First off, let's talk about that title. It's definitely the worst thing about the game, and it's worth mentioning because it ties into the game's somewhat checkered history. See, Sleeping Dogs
is really True Crime 3
(or True Crime: Hong Kong
, as it was known before Square
acquired the project from Activision
but neglected to acquire the naming rights).
The first two True Crimes
were set in Los Angeles and New York and attempted to capitalize on the initial crime-based open-world sandbox craze spawned by 2001's Grand Theft Auto III
. Sleeping Dogs
takes the sprawling urban cop drama concept and updates it for current-gen hardware, and any discussion of the game is bound to include some ooohing and ahhhing over the spectacular visuals.
I've never been to Hong Kong, but I imagine it looks quite a bit like Sleeping Dogs
, which manages to be nearly photo-realistic at times without taxing your system hardware to death (I'm playing the Steam version on the PC, but the game is also available on consoles). The city itself is most definitely a supporting character in the game's sordid, sexy story, and though I've been playing for just over 12 hours according to my launcher's landing page, I've only managed to complete 25 percent of the content on account of all the gawking, exploring, and screenshotting going on.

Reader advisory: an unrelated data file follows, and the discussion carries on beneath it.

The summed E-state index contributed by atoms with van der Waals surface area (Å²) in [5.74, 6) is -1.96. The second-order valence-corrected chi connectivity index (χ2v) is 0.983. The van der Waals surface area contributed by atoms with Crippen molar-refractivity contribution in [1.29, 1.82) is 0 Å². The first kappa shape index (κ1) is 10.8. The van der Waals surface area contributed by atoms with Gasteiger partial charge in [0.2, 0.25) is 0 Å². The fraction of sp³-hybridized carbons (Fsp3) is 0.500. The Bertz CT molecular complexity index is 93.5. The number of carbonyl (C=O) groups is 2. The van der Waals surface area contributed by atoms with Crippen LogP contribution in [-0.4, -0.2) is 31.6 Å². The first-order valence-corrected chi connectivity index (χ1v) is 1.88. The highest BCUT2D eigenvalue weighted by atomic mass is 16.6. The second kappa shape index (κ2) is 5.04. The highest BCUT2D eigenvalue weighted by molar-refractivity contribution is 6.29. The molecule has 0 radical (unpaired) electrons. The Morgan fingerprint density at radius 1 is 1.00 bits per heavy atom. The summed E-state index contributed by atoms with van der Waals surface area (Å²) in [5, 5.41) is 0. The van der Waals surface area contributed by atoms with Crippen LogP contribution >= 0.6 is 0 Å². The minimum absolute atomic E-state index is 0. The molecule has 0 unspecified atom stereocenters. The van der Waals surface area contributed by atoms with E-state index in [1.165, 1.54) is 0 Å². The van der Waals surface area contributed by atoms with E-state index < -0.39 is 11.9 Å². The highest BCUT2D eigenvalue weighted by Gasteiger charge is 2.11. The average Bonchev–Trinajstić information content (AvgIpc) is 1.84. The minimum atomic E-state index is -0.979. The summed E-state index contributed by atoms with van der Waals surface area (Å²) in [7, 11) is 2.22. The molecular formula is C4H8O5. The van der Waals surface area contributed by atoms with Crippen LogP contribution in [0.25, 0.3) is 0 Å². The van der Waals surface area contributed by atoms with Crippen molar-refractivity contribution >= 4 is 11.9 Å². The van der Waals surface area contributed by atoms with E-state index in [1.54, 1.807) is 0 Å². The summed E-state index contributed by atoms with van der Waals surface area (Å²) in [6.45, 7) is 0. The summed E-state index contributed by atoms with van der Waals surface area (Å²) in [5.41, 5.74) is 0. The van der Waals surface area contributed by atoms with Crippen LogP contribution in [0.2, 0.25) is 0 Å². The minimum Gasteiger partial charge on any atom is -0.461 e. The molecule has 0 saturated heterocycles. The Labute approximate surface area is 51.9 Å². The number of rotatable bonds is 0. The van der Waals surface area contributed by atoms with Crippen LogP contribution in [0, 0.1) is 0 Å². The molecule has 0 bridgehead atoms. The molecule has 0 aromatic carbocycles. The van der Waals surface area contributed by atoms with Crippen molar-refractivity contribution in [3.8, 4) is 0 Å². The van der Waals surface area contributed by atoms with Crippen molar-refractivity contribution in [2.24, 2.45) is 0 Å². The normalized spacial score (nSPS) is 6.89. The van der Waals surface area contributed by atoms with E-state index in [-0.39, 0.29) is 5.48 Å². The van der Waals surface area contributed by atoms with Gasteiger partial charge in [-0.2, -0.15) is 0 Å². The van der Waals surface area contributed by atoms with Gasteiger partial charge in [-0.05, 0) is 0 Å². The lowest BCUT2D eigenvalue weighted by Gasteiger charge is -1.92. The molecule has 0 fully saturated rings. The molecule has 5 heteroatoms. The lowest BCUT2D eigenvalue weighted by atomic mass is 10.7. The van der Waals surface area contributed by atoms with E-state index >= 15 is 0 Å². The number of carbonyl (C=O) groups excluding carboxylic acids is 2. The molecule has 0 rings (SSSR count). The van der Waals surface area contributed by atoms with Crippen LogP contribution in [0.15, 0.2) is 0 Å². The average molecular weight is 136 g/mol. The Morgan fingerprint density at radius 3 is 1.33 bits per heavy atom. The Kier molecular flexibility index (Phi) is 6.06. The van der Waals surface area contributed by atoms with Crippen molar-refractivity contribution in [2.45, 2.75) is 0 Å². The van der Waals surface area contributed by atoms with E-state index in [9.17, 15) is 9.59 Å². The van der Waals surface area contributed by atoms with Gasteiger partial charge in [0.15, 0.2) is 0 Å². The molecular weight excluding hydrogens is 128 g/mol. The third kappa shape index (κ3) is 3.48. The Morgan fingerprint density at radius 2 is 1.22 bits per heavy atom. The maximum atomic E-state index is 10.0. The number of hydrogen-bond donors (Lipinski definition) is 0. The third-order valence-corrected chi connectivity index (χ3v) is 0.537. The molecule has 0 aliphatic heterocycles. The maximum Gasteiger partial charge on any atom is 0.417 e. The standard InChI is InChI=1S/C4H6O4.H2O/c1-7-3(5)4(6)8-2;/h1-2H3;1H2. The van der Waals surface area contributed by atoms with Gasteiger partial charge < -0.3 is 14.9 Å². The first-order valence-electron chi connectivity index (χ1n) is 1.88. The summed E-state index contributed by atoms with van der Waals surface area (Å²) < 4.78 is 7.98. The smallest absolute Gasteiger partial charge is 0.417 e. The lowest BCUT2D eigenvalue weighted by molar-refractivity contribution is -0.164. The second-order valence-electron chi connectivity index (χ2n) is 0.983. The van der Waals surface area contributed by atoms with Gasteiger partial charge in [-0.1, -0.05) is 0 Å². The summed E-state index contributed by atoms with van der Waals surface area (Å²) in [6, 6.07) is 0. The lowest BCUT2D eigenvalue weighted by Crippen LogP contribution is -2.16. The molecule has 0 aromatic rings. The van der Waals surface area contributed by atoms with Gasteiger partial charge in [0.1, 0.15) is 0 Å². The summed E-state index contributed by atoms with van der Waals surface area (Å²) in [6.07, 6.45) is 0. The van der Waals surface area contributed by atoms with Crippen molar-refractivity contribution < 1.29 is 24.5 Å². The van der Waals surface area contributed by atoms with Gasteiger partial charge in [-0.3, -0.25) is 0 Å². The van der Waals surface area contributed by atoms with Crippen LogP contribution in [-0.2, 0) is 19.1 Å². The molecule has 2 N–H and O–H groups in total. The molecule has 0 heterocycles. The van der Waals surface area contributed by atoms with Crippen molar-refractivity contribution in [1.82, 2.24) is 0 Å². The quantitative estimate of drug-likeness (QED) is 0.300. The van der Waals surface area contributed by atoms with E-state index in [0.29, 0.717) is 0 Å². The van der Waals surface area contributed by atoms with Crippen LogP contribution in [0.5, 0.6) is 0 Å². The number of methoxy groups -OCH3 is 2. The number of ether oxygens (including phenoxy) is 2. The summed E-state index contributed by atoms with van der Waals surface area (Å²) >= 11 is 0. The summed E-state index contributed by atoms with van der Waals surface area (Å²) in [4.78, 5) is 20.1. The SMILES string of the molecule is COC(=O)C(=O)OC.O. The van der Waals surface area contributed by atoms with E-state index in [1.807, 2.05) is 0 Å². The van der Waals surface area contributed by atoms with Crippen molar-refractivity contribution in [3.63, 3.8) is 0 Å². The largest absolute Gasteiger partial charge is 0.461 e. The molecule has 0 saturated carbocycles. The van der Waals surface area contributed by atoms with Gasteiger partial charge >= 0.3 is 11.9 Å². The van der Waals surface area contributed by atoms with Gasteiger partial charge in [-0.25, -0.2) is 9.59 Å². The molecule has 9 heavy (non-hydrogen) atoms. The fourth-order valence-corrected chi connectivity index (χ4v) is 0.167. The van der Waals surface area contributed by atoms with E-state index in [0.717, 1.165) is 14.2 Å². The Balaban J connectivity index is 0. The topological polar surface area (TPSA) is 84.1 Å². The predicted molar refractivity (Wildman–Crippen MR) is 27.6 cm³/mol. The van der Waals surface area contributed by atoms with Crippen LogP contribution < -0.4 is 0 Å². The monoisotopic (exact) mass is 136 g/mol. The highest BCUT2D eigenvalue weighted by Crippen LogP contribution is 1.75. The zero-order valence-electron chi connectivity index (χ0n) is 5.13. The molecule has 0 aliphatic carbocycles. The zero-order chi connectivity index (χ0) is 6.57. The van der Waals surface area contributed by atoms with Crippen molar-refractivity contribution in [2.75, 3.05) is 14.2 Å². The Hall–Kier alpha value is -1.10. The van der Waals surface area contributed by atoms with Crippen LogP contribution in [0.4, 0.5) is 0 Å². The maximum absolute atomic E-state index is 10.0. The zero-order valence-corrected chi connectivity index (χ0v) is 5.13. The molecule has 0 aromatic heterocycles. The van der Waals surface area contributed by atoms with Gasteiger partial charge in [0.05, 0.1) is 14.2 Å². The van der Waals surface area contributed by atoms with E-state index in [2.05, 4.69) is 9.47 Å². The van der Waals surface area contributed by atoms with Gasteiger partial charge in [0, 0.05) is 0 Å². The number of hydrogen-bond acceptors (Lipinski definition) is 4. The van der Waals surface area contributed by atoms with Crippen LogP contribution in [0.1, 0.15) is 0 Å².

Seriously, I can't even begin to describe what it's like to ratchet a crotch rocket up to ludicrous speed in a rain-soaked Hong Kong nightscape. It's just something you need to do at least once in your gaming life.
On-foot exploration is facilitated by a delicious parkour system reminiscent of the Assassin's Creed
series. You can't scale up the sheer side of a building like Ezio or Altair, but as Sleeping Dogs
' noirish protagonist Wei Shen, you can vault and slide over most of the objects in game while sprinting (or you can fail to do so quite clumsily and hilariously if your button-pressing skills aren't up to snuff).
The PC controls are awkward at first. It took me a good hour to get the hang of holding down the space bar for a full run and then releasing it and pressing it again precisely enough to slide across a car's hood or wing my way over a kitchen counter in pursuit of a suspect. I'd imagine the controller version is superior in this respect, but I was so enraptured by the sights and sounds of the city that I couldn't be bothered to stop playing and try it out.
Combat is a bit better, control-wise, and it's even more fun than the game's movement system. I don't know whether Sleeping Dogs
' dev team set out to emulate Batman: Arkham Asylum's
hard-hitting melee mode, but it feels quite similar, and this is unequivocally a good thing. Martial arts brawls in this game are glorious, gut-wrenching slugfests. Thugs will come at you with fists, flying kicks, tire irons, and 12-to-1 odds, and after a bit of practice, Wei Shen is a whirling, counter-punching dervish straight out of Hong Kong's celebrated action cinema scene.
There's also a bit of Matrixy, Max Payne
-style bullet time thrown in for good measure, and while the convention is well past cliche status at this point, it's only occasionally necessary.
In terms of character progression, Sleeping Dogs
takes the Grand Theft Auto